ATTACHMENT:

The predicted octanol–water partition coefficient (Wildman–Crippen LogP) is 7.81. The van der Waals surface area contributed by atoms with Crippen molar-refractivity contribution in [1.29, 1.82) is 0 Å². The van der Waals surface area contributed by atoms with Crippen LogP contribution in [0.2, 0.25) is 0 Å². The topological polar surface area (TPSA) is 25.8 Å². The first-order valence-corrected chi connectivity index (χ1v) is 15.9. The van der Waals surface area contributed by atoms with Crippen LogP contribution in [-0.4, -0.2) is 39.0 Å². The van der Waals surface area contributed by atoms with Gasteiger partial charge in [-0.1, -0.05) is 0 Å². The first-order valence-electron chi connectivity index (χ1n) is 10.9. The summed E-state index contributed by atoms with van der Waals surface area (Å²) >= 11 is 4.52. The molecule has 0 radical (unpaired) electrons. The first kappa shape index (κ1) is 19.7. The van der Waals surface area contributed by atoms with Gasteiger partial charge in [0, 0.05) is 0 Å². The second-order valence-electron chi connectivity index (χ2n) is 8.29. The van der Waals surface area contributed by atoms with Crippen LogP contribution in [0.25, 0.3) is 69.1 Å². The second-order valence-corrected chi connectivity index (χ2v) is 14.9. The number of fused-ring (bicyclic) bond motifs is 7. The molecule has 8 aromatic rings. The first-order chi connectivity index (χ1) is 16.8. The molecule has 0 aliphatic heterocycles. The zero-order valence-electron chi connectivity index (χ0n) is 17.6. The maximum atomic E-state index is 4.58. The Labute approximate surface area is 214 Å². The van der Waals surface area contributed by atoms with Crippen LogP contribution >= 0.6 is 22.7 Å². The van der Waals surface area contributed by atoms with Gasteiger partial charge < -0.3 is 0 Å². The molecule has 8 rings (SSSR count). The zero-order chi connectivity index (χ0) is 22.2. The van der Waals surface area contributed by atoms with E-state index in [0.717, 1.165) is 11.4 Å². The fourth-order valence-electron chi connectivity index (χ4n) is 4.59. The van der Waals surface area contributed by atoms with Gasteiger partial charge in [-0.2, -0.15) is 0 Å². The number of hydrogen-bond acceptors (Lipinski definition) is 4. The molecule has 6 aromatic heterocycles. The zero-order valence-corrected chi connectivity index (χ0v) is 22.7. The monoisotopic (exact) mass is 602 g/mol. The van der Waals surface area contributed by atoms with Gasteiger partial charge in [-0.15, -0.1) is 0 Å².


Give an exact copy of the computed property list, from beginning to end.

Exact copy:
The predicted octanol–water partition coefficient (Wildman–Crippen LogP) is 7.81. The van der Waals surface area contributed by atoms with Crippen molar-refractivity contribution in [1.29, 1.82) is 0 Å². The van der Waals surface area contributed by atoms with Crippen LogP contribution in [0.2, 0.25) is 0 Å². The topological polar surface area (TPSA) is 25.8 Å². The first-order valence-corrected chi connectivity index (χ1v) is 15.9. The van der Waals surface area contributed by atoms with Crippen LogP contribution in [-0.4, -0.2) is 39.0 Å². The van der Waals surface area contributed by atoms with Gasteiger partial charge in [-0.1, -0.05) is 0 Å². The first-order valence-electron chi connectivity index (χ1n) is 10.9. The summed E-state index contributed by atoms with van der Waals surface area (Å²) >= 11 is 4.52. The molecule has 0 radical (unpaired) electrons. The first kappa shape index (κ1) is 19.7. The van der Waals surface area contributed by atoms with Gasteiger partial charge in [0, 0.05) is 0 Å². The second-order valence-electron chi connectivity index (χ2n) is 8.29. The van der Waals surface area contributed by atoms with Crippen LogP contribution in [0.25, 0.3) is 69.1 Å². The second-order valence-corrected chi connectivity index (χ2v) is 14.9. The number of fused-ring (bicyclic) bond motifs is 7. The molecule has 8 aromatic rings. The first-order chi connectivity index (χ1) is 16.8. The molecule has 0 aliphatic heterocycles. The zero-order valence-electron chi connectivity index (χ0n) is 17.6. The maximum atomic E-state index is 4.58. The Labute approximate surface area is 214 Å². The van der Waals surface area contributed by atoms with Crippen LogP contribution >= 0.6 is 22.7 Å². The van der Waals surface area contributed by atoms with Gasteiger partial charge < -0.3 is 0 Å². The molecule has 8 rings (SSSR count). The zero-order chi connectivity index (χ0) is 22.2. The van der Waals surface area contributed by atoms with E-state index in [0.717, 1.165) is 11.4 Å². The fourth-order valence-electron chi connectivity index (χ4n) is 4.59. The van der Waals surface area contributed by atoms with Gasteiger partial charge in [-0.2, -0.15) is 0 Å². The number of hydrogen-bond acceptors (Lipinski definition) is 4. The molecule has 6 aromatic heterocycles. The zero-order valence-corrected chi connectivity index (χ0v) is 22.7. The monoisotopic (exact) mass is 602 g/mol. The van der Waals surface area contributed by atoms with Gasteiger partial charge in [-0.15, -0.1) is 0 Å².